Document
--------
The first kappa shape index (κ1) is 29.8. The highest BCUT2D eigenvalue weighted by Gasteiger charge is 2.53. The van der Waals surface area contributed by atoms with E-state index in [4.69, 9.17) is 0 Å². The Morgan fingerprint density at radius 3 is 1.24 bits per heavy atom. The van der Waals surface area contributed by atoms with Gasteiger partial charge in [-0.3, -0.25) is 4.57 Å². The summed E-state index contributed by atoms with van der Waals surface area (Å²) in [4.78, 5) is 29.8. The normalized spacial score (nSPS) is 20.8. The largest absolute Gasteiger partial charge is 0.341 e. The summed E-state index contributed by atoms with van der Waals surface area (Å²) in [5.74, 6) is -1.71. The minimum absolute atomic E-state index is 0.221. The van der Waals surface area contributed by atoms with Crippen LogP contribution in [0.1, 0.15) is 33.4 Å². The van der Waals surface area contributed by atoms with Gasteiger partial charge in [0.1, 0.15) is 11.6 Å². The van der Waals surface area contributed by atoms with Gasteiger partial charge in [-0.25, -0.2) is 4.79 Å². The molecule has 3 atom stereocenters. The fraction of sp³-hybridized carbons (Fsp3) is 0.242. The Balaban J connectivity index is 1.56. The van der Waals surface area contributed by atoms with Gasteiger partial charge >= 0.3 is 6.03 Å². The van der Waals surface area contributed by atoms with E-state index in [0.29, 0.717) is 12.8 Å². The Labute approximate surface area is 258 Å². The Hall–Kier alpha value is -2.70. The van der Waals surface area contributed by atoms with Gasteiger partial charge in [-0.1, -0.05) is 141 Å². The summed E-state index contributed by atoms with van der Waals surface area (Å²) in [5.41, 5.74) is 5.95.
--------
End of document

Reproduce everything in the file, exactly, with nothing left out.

The first kappa shape index (κ1) is 29.8. The highest BCUT2D eigenvalue weighted by Gasteiger charge is 2.53. The van der Waals surface area contributed by atoms with E-state index in [4.69, 9.17) is 0 Å². The Morgan fingerprint density at radius 3 is 1.24 bits per heavy atom. The van der Waals surface area contributed by atoms with Gasteiger partial charge in [-0.3, -0.25) is 4.57 Å². The summed E-state index contributed by atoms with van der Waals surface area (Å²) in [4.78, 5) is 29.8. The normalized spacial score (nSPS) is 20.8. The largest absolute Gasteiger partial charge is 0.341 e. The summed E-state index contributed by atoms with van der Waals surface area (Å²) in [5.74, 6) is -1.71. The minimum absolute atomic E-state index is 0.221. The van der Waals surface area contributed by atoms with Crippen LogP contribution in [0.1, 0.15) is 33.4 Å². The van der Waals surface area contributed by atoms with Gasteiger partial charge in [0.1, 0.15) is 11.6 Å². The van der Waals surface area contributed by atoms with Gasteiger partial charge in [-0.25, -0.2) is 4.79 Å². The molecule has 3 atom stereocenters. The fraction of sp³-hybridized carbons (Fsp3) is 0.242. The Balaban J connectivity index is 1.56. The van der Waals surface area contributed by atoms with Gasteiger partial charge >= 0.3 is 6.03 Å². The van der Waals surface area contributed by atoms with E-state index in [0.29, 0.717) is 12.8 Å². The Labute approximate surface area is 258 Å². The Hall–Kier alpha value is -2.70. The van der Waals surface area contributed by atoms with Gasteiger partial charge in [-0.1, -0.05) is 141 Å². The summed E-state index contributed by atoms with van der Waals surface area (Å²) in [5.41, 5.74) is 5.95.